Recently, an article written by Greg Wheeler called “The Tokyo Medical University entrance exam scandal: lessons learned” was published in the International Journal of Educational Integrity. In the article, the author Outlines the news that TMU secretly cut scores of female applicants in order to reduce the number of female medical students, and such sexism is not unique to many Japanese universities. At the same time, the author also analyzes the reasons why universities have been able to carry out discriminatory practices without control for more than a decade, and puts forward corresponding Suggestions on how universities should take measures to correct this phenomenon and how to avoid similar scandals in the future.
Such a measure of TMU makes many women miss the opportunity to attend excellent universities, and also makes some female students who have entered universities lose the qualification of tuition reduction. For female students, this is both an educational and economic loss, as well as a kind of psychological trauma. There is no doubt that this is unfair. “Although it has not just been female applicants affected by TMU’s score-lowering scheme, it is the ugly specter of gender discrimination.”(Greg Wheeler, 2018). Today’s society should be civilized, rational and fair. A good person is always good, and that’s not directly related to gender. And As for the male and female doctors who have an advantage, in an essay published December 19 in the journal, compares the male doctors and women doctors in the treatment of patients with in-hospital mortality and readmission rate, the results showed that mortality in patients admitted to hospital 30 days (11.49% female doctor vs. 11.07% male doctor) and readmission rate (15.57% female doctor vs. 15.01% male doctor), women physicians data is lower than male physicians, difference reached statistical significance. (Tsugawa Y, Jena AB and so on, 2016). From this research, we can see that in some ways women doctors can do better than men. However, the school denied all female medical students for some one-sided and superficial reasons, which not only violated the concept of educational fairness, but also produced many negative effects. Undoubtedly, it should be corrected.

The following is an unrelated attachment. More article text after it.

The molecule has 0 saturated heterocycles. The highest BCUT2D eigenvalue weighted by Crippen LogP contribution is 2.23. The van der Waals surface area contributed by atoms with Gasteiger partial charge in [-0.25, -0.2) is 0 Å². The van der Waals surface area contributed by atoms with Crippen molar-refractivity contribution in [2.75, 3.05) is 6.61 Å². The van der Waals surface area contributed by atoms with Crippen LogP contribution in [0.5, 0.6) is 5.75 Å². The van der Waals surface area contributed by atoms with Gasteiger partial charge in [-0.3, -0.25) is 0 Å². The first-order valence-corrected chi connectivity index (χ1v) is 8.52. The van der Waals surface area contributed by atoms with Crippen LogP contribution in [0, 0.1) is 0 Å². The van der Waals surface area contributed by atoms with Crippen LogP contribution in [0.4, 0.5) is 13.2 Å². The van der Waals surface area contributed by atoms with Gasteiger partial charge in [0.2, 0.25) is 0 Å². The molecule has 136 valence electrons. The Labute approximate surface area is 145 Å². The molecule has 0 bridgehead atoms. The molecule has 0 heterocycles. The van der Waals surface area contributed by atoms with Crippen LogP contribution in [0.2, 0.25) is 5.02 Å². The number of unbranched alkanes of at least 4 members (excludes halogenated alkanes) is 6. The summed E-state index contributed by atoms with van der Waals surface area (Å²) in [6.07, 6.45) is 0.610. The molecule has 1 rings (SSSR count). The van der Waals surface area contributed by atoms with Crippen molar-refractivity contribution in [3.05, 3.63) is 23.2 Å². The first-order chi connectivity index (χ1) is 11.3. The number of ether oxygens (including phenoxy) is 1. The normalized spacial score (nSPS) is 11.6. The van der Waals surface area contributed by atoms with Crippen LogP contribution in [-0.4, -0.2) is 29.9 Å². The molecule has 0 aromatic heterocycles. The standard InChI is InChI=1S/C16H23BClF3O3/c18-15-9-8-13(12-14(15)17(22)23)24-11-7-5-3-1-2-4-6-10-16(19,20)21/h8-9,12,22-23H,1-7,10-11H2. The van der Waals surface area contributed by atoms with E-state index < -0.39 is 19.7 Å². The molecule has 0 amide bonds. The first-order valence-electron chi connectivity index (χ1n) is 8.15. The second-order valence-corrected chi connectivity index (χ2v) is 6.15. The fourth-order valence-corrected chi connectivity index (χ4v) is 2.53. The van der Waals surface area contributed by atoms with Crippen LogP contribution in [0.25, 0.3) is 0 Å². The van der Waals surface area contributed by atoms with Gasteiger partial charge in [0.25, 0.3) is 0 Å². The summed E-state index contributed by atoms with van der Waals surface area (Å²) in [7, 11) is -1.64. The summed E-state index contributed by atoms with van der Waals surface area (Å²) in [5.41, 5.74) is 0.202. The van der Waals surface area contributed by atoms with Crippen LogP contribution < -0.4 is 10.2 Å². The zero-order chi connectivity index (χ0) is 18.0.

The author’s analysis of the causes of discrimination policies and corresponding Suggestions are quite reasonable. By making college entrance exams more transparent, and making their scores public, and distributing the results to individual candidates, you can actually reduce the amount of manipulation that happens. At the same time, it would restore its credibility as an institution of higher learning, regain the trust of those it lost in the scandal, and raise its standing with the public. The improvement of the social image of these schools can also bring them more excellent students.
If people want this kind of scandal to stop happening, in addition to the above mentioned improvement in the educational selection system, people also have to make improvements in the social aspect. In this case, the university’s reason is that women’s careers are shorter and leaving after childbirth would increase pressure on scarce medical resources. (The Japan Times, 2018). It’s true that women have to leave their jobs temporarily while giving birth, but that doesn’t mean their career ends after giving birth, which is definitely a prejudice. Some women don’t return to work after giving birth, in fact, because of family and company pressure. Some companies even directly dismiss women who take maternity leave, which is undoubtedly unreasonable. The government should make corresponding restrictions, to reduce workplace discrimination against women, and make corresponding preferential subsidies, giving women more flexible work environment and more support to encourage women to return to work after childbirth, so that women workers balance work and family, and for women’s career life.
More deeply, the root of the scandal is the strong atmosphere of sexism in Japanese society. Even if the admissions system changes, there is little guarantee that universities will try to restrict women elsewhere. Only by changing the nation ideologically can we fundamentally prevent the emergence of such a situation. First of all, I think we can publicize the awareness of equal rights between men and women for the young generation since childhood in terms of basic education. Second, the government should publicize the corresponding idea of equal rights, create a good social atmosphere, and formulate policies to combat the prevalence of gender discrimination.
To sum up, the author summarized the contents of the entrance examination scandal of Tokyo medical university, introduced a lot of knowledge about the examination education in Japan and the social atmosphere of gender discrimination in Japan, and put forward many constructive suggestions. Of course, the change of the whole society will be a long and arduous process. But as long as there are positive people working hard to promote social reform, we are bound to have a better future and prevent such scandals from happening again.
- Greg Wheeler. (2018). The Tokyo Medical University entrance exam scandal: lessons learned. Retrieved on 18th September, 2018 from: https://edintegrity.biomedcentral.com/articles/10.1007/s40979-018-0039-4
- The Japan Times. (2018). Tokyo Medical University discriminated against female applicants by lowering entrance exam scores. Retrieved on 20th August, 2018 from: https://www.japantimes.co.jp/news/2018/08/02/national/tokyo-medical-university-discriminated-female-applicants-lowering-entrance-exam-scores-sources/#.W4eW4pP7TJw.
- Tsugawa Y, Jena AB, Figueroa JF, Orav EJ, Blumenthal DM, Jha AK. (2016). Comparison of Hospital Mortality and Readmission Rates for Medicare Patients Treated by Male vs Female Physicians. JAMA Intern Med. Published online December 19, 2016. doi:10.1001/jamainternmed.2016.7875